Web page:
In most cases you’ll need to transfer a minimum number of points, and may be restricted to only moving points to your account, or that of an authorized user.

Some airlines also allow you to donate a handful of miles to charity, or redeem miles for a magazine subscription, both of which can be a good option in a pinch. You can move miles between one person and another, but as the airlines charge a transfer fee this is rarely a good option.

Beyond that, even buying the occasional batch of miles can make sense under the right circumstances.

Bottom line

If you’re paying attention, there’s no reason to have miles expire. Many programs allow you to reset the expiration date just by having activity in the account, and there are several ways to generate miles without even getting on a plane.

For programs that don’t have an automatic way to extend the life of your miles, even just tracking the expiration dates can help make sure you use your miles before you lose them.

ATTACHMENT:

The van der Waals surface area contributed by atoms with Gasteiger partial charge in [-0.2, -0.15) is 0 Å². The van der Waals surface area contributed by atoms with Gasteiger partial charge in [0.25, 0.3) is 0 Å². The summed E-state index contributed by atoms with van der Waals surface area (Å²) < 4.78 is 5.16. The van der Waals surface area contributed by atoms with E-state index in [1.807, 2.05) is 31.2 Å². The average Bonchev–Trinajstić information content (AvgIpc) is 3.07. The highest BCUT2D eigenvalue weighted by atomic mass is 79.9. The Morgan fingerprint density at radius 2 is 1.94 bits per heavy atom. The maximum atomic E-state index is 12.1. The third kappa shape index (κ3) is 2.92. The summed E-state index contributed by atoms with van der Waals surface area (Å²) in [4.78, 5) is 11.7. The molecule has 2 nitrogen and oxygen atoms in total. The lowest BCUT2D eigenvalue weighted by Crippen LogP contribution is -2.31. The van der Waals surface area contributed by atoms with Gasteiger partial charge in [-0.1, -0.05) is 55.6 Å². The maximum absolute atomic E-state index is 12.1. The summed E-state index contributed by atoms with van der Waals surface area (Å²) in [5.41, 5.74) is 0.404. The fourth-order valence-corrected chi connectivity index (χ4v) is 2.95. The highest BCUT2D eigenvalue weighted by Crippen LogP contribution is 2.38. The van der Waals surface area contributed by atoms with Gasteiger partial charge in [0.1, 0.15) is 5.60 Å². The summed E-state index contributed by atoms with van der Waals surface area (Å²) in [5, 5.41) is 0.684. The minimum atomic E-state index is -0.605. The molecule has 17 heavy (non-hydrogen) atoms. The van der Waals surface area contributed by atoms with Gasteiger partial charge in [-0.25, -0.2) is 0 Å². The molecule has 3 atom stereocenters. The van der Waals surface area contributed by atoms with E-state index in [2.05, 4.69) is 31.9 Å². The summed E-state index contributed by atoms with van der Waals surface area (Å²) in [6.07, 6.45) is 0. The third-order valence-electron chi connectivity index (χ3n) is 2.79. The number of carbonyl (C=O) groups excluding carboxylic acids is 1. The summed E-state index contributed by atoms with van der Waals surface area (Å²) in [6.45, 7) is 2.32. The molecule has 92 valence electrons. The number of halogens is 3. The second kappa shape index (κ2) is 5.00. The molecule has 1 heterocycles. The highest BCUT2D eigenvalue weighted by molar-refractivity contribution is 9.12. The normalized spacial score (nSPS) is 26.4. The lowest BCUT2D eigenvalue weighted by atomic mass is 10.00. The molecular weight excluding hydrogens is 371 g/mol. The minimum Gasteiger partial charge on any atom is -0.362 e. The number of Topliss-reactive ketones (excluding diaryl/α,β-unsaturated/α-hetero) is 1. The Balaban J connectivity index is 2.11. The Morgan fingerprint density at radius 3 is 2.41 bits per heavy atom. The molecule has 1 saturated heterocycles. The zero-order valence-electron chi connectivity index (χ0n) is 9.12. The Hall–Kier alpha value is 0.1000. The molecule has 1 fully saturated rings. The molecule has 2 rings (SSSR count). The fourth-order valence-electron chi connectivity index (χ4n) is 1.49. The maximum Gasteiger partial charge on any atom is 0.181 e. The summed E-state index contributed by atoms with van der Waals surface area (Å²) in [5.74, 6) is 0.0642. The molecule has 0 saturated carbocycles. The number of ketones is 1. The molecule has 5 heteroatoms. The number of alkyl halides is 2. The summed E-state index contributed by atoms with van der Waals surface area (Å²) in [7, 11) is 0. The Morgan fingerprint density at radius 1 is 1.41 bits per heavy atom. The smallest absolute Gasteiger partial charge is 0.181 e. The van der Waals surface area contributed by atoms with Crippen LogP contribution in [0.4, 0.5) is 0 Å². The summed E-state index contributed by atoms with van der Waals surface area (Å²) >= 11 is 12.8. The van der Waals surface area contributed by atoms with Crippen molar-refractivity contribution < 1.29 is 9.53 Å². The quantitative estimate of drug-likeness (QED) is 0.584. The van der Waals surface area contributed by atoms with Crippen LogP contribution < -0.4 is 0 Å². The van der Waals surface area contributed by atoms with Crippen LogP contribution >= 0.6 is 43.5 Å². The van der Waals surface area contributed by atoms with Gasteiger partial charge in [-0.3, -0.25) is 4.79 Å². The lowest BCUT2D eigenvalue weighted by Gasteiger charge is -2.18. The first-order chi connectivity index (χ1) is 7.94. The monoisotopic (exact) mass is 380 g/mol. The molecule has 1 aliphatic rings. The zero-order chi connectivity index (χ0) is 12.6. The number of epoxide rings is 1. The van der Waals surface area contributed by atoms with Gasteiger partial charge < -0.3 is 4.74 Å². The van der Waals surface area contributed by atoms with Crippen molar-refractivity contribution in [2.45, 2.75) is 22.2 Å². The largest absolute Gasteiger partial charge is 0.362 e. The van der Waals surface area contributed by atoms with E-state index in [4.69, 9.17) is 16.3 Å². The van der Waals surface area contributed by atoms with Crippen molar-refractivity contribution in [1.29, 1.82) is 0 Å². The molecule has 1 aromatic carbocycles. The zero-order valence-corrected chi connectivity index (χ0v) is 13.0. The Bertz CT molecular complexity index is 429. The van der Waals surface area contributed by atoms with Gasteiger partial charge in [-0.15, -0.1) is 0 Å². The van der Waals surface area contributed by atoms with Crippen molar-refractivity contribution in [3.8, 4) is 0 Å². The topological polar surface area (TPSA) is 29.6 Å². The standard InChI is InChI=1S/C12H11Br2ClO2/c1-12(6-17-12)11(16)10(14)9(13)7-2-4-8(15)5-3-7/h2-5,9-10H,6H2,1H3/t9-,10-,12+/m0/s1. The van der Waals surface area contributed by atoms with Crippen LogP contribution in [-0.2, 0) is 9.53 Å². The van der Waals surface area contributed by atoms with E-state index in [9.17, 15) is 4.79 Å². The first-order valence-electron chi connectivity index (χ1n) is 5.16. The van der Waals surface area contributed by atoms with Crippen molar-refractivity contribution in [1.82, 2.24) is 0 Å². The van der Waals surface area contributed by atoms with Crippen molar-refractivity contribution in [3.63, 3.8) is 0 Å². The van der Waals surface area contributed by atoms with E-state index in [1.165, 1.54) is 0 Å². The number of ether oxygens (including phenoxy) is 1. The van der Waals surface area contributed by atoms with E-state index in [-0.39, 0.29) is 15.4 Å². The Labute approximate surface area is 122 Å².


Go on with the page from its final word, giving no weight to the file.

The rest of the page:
Has anyone had miles expire? How do you keep your accounts active?

Conversations (16)
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  1. CoolHandLuke Diamond

    @TC is quite correct~ Take care with LM, who have one of the worst miles expiry regimes in the business.
    I suspect the manufactured ease with which miles can expire is quite calculated and deliberate.
    Given the massive %ge bonuses available at each sale, there must be many millions (billions?) of miles outstanding on their books. I don't know Latin American accounting goes, but I would imagine that that massive liability would not...

    @TC is quite correct~ Take care with LM, who have one of the worst miles expiry regimes in the business.
    I suspect the manufactured ease with which miles can expire is quite calculated and deliberate.
    Given the massive %ge bonuses available at each sale, there must be many millions (billions?) of miles outstanding on their books. I don't know Latin American accounting goes, but I would imagine that that massive liability would not be a good look on the annual accounts.
    So what better solution than to hit the unwary and inattentive with some almost magical expiry chicanery?
    Am I being a tad cynical? Nah...….

  2. TC New Member

    With Lifemiles, PLEASE TAKE CARE!